A few days ago we lost our favorite saucepan. We were cooking up some basmati rice for a chicken tikka masala dish and we don’t know what happened, but we went to lift it off the stovetop, the lid wobbled some and then the saucepan just broke pretty much in half ! Rice and glass were scattered over the stovetop and there was just no saving any of it. We’d had that saucepan for a little over 28 years ! It was the perfect size for cooking rice, sauces, etc. If you have a cherished piece of kitchen equipment that you’ve had for quite a while, you know how hard it is to even think about losing it. There’s no guarantee that you’ll ever find something just as good to take its place. With all that being said, the looks on our face must’ve been hilarious to see.It felt like some kind of Carrie-crap, just breaking in half as it was being held. It truly was a WTF moment !
½ tsp. pepper (we used freshly ground black pepper)
2 canned chipotle chile peppers in adobe sauce, finely chopped (since the peppers were so small we used 4 of them)
1 (16 oz.) pkg. shredded coleslaw mix
1 carrot, shredded
½ cup minced fresh cilantro
Take a large mixing bowl out and mix the first 9 ingredients together in it until combined. Add in the remaining ingredients, stirring until all components are coated in the dressing. Serve the slaw right away or cover and let chill for at least 1 hour.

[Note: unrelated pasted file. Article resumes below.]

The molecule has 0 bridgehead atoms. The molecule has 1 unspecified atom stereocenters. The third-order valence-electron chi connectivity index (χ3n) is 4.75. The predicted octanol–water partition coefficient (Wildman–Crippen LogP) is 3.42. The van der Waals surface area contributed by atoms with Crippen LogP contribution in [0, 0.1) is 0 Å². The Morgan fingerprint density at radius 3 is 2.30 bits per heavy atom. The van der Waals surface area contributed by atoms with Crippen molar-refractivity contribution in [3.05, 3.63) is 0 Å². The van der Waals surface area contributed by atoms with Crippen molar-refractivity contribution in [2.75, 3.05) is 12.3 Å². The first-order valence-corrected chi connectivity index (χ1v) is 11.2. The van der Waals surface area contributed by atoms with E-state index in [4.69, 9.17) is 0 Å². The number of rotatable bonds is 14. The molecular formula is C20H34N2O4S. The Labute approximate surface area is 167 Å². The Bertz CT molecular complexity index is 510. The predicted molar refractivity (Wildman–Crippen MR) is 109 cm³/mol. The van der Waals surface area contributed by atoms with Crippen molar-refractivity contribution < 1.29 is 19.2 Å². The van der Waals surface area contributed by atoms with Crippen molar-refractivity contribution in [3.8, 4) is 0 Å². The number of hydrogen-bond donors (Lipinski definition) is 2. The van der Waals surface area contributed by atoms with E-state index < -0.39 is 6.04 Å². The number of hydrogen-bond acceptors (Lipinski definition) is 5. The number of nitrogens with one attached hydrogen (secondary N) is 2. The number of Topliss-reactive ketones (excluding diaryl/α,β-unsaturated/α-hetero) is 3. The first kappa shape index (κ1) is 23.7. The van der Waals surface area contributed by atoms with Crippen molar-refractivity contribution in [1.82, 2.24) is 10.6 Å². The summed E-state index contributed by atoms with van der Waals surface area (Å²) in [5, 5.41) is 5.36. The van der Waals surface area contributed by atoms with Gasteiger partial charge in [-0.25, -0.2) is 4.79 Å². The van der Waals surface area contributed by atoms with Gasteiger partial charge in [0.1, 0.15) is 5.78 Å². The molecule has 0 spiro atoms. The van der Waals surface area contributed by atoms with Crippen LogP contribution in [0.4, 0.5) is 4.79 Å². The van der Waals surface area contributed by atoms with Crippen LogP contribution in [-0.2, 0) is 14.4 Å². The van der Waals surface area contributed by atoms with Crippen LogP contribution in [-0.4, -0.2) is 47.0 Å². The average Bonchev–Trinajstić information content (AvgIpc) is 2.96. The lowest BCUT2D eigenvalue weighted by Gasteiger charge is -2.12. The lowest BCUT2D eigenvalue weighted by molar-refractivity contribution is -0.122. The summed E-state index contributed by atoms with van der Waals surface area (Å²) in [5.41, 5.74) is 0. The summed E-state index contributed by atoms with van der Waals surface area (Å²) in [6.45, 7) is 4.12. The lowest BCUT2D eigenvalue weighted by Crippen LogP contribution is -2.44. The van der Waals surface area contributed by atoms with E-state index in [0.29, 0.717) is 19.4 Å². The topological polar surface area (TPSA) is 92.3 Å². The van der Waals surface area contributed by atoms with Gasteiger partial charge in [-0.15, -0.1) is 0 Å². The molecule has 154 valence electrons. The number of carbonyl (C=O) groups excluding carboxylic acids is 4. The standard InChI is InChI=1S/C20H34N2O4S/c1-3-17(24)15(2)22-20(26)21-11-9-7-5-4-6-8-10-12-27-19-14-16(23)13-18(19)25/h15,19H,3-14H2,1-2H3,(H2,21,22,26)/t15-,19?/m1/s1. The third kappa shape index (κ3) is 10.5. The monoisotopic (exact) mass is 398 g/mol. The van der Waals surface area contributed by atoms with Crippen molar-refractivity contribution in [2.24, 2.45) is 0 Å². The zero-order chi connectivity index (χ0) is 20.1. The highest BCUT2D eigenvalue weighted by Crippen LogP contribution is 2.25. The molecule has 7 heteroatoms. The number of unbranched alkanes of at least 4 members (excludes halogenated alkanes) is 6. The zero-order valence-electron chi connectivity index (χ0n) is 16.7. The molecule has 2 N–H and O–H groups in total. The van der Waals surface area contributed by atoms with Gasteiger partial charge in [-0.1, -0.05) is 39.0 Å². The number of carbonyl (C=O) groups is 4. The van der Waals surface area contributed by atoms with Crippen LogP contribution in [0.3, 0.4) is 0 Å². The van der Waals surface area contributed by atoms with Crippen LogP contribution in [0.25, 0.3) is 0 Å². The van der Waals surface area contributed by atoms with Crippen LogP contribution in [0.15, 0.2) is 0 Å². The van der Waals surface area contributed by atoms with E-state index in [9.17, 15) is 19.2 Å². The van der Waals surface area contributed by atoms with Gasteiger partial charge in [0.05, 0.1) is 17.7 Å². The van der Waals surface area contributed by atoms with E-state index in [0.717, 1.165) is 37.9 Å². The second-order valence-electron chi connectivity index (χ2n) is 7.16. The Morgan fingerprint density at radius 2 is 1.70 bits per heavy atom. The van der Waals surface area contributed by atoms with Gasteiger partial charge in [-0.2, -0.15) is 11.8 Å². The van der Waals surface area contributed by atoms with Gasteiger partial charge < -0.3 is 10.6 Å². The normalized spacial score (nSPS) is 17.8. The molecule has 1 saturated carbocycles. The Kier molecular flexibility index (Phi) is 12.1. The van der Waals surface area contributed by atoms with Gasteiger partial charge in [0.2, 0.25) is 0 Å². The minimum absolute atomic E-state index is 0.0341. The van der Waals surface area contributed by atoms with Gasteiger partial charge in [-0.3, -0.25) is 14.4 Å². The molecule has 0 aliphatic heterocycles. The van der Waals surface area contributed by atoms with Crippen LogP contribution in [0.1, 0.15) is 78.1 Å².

This is one of our favorite coleslaw recipes ! It’s got an awesome blend of heat and acidity and it’s just a great, fresh tasting dish. There’s also plenty of crunch from the coleslaw mix. You can eat this right away but it’s better in our opinion when it’s chilled. We hope you’ll try this dish and love it as much as we did.
3 Tbsp. minced canned chipotle chiles in adobo sauce
2 Tbsp. vegetable oil
6 garlic cloves, minced
1 jalapeño chile, stemmed, seeded, and minced (we left the seeds in)
1 Tbsp. tomato paste
1 Tbsp. ground cumin
1 (15-oz.) can tomato sauce
2 tsp. packed light brown sugar
½ tsp. liquid smoke (we used mesquite)
1 (3-lb.) boneless beef chuck-eye roast, trimmed and halved
Salt and pepper (we used Kosher salt and freshly ground black pepper)
12-18 (6-inch) corn tortillas, warmed
Toppings (optional): sour cream, chopped onion, chopped cilantro, thinly sliced radishes and/or lime wedges (we tried it with radish slices, radish slices and pico de gallo, and tried a few tacos that only had avocado slices as a topping)